The evolution of the Beer Mile

(Hayley Patterson/Staff Illustrator)

QUINTIN JAMES

Assistant Sports Editor

 

In the wide world of sports today, many new sports are popping up daily. One new sport that is starting to become a hot trend in track and field is called the “beer mile.”

The beer mile is a race where you have to consume four 12 ounce beers in four laps around a track that is 400 meters. Each contestant has to drink a beer in the last 10 meters before starting their next lap, according to beermile.com, and you can only have standard 12 ounce cans and bottles, as wide-mouthed cans and bottles are illegal for this race.

Each beer can’t be opened until the competitor enters the transition zone on each lap. If the competitor opens the beer before the transition zone, a penalty will be given and the player will lose the race.

Every contestant must finish all of their beer and they aren’t allowed to “shotgun or puncture” the can unless they are opening the can from the top. If they are using a bottle, then straws are not allowed either. This makes it so everyone has to chug the beer regularly which makes the laps more challenging.

The race is called the beer mile because it is supposed to be done solely with beer. Hard ciders and lemonades are prohibited.

This race becomes more challenging as many contestants throw-up while running this race. If a contestant throws-up during the race, that person has to run another lap after completing their fourth lap.

There are many races that are similar to the beer mile, i.e. the chocolate milk mile, vodka two-mile and wild turkey two-mile, but the beer mile is unique because the combinations between the beer and you gasping for air makes the race much more difficult as you consume more beers and run more laps.

While this race is popular among many college towns, it became noticeable to the public in 2014 when American James Nielsen became the first person to officially run a beer mile in under five minutes. Later that year, the first official Beer Mile World Championships were held in Austin, Texas, which gave the race legitimacy.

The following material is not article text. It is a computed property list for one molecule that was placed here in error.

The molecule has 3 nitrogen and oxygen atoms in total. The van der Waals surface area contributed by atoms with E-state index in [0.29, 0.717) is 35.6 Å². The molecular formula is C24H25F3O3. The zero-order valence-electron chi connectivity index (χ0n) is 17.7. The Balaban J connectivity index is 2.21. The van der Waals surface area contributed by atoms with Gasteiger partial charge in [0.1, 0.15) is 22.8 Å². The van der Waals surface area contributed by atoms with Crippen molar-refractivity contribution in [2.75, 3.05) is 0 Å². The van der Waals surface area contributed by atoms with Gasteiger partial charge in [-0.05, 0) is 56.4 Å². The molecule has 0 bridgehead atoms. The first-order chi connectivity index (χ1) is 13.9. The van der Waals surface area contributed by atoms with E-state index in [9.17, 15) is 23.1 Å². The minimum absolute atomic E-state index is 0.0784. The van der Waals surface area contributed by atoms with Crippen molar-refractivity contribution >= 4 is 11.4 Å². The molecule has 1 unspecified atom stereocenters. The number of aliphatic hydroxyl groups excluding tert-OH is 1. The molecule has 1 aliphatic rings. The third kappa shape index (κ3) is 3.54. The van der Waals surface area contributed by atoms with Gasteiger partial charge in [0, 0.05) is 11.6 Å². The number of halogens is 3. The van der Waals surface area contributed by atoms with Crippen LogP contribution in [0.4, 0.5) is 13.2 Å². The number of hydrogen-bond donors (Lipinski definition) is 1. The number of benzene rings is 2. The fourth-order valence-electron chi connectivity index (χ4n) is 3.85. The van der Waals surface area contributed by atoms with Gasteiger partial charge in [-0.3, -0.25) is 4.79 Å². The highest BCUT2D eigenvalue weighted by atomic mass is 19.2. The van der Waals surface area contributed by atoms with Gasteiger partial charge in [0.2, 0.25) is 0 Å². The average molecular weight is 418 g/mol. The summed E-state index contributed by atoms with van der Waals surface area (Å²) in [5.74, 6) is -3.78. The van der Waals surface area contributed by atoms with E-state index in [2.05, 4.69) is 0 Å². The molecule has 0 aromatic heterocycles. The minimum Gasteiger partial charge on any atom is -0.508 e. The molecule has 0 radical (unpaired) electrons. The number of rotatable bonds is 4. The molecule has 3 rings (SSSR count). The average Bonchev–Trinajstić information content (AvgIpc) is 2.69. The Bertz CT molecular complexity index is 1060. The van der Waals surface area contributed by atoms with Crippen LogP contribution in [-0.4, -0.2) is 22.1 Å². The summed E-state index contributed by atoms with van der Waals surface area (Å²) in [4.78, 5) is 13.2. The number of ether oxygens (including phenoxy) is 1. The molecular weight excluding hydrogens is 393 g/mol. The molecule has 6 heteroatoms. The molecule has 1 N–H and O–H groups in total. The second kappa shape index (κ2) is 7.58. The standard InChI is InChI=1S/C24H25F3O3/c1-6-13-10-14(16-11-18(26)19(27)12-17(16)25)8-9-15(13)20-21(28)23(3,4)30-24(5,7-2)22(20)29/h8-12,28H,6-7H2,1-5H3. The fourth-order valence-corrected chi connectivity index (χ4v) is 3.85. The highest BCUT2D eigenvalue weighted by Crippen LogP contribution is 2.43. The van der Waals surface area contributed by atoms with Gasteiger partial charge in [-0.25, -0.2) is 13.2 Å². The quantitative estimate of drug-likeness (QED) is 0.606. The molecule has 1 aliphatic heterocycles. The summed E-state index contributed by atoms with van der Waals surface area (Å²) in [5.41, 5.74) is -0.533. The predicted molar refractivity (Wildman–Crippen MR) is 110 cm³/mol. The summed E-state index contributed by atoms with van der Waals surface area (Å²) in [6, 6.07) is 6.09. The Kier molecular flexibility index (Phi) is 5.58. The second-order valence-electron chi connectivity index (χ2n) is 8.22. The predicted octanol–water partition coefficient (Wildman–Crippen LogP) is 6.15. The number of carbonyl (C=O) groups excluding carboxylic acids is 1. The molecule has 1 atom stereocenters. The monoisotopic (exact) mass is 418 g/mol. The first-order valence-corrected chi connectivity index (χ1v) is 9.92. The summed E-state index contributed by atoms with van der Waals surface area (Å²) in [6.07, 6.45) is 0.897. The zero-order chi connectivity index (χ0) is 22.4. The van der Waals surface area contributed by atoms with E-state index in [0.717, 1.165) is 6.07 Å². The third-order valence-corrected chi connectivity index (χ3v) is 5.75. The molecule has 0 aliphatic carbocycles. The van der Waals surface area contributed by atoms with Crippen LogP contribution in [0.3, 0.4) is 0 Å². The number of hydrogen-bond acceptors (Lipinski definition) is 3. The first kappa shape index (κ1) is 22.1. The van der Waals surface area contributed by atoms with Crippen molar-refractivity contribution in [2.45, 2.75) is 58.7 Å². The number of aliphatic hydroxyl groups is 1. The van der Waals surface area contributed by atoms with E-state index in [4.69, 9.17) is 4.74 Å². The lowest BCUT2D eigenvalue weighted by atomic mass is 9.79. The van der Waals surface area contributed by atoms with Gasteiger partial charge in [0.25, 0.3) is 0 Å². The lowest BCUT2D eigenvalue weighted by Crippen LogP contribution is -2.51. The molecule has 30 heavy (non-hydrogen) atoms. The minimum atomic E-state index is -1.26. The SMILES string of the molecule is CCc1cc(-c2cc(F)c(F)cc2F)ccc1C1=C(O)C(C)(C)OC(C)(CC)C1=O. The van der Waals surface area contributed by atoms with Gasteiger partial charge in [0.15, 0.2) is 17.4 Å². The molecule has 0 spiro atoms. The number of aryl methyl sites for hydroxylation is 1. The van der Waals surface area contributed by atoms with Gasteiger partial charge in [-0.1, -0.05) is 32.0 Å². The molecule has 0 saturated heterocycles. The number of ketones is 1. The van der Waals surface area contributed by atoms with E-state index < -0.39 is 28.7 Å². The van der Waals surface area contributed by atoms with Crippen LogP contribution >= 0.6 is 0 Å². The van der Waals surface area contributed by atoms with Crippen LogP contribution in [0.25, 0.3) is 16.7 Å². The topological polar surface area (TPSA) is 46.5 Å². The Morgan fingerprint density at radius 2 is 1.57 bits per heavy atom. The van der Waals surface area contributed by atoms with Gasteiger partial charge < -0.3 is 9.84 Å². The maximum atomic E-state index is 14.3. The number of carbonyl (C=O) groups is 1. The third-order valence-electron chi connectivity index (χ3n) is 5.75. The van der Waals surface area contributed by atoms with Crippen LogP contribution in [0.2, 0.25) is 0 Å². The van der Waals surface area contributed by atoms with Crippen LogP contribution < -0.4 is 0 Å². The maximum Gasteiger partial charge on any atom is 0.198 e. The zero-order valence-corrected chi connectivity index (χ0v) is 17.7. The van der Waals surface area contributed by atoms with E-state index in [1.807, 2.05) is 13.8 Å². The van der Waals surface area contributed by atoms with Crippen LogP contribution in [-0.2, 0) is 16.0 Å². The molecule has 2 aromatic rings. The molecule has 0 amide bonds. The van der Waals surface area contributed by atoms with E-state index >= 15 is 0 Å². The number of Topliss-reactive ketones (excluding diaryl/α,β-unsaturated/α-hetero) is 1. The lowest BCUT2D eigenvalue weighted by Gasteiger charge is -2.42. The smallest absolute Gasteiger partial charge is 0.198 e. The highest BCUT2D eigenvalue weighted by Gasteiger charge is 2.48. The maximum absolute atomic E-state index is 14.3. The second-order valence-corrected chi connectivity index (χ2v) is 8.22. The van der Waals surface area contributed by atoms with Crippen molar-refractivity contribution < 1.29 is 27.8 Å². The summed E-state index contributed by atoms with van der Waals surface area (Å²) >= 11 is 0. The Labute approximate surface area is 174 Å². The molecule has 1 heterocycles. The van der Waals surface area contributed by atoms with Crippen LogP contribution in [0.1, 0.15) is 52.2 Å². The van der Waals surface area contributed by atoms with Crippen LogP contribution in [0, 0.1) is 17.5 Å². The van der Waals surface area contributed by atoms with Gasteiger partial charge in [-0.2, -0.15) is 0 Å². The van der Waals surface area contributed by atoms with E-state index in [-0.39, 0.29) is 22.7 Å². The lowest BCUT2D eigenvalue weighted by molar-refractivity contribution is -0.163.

In that race, the men’s winner was Canadian Corey Gallagher with a time of 5:00.23. The winner of the women’s race was American Beth Herndon with a world record of 6:17.08. In the next couple of years, contestants would flip-flop over the record for fastest time for the beer mile for both men and women, but last week the record was broken by Corey Bellemore.

This year’s Beer Mile World Classic saw Bellemore beat the record with a time of 4:33:60. In an interview with Bleacher Report in May, Bellemore said that the key to his record breaking time was, “After you chug those beers, the first hundred meters of the next lap, you really have to focus on getting the burps out.”

Fredonia seniors on the track team participate in an annual post-graduation beer mile every year. Seniors

Rocky Caparro, Mitch

Loiacano and Chase Towse

all understand how tough a beer mile

is and shared experiences

of how difficult the race can be.

“Freshman year you run the chocolate milk mile in the beginning of the year and senior year after graduation you run the beer mile. It’s a tradition for Fredonia track,” said Towse.

The difference between running the beer mile in college and professionally is substantial. As Caparro explained, the beer mile in college is more for fun.

“When college kids run the beer mile, it’s more for fun. Obviously you want to win, but the most important thing is to finish. When I ran my first beer mile, it was horrible. We only had Heineken to drink and it wasn’t great, but the experience was fun,” said Caparro.

When thinking about running and drinking beer simultaneously, you may assume that throwing up is a common part of the sport. You would be right. While professionals usually keep their bodily fluids inside of them while racing, many college students fail to get past the first couple of laps their first time.

“A lot of people usually throw up after the second lap,” said Loiacano. “It’s hard to control your burps while you run and breathe but after you throw up, you normally feel a lot better.”

Throwing-up means you automatically land out of the top three in the race, so throwing up isn’t advised and to prevent that it takes skill and knowing how your body works. It takes a lot of will to continue running while your body is taking in heavy amounts of alcohol in a short time.

The beer mile is evolving into an Olympic caliber sport. With its popularity is growing, a Beer Mile World Series could be coming to a TV near you sometime in the future.

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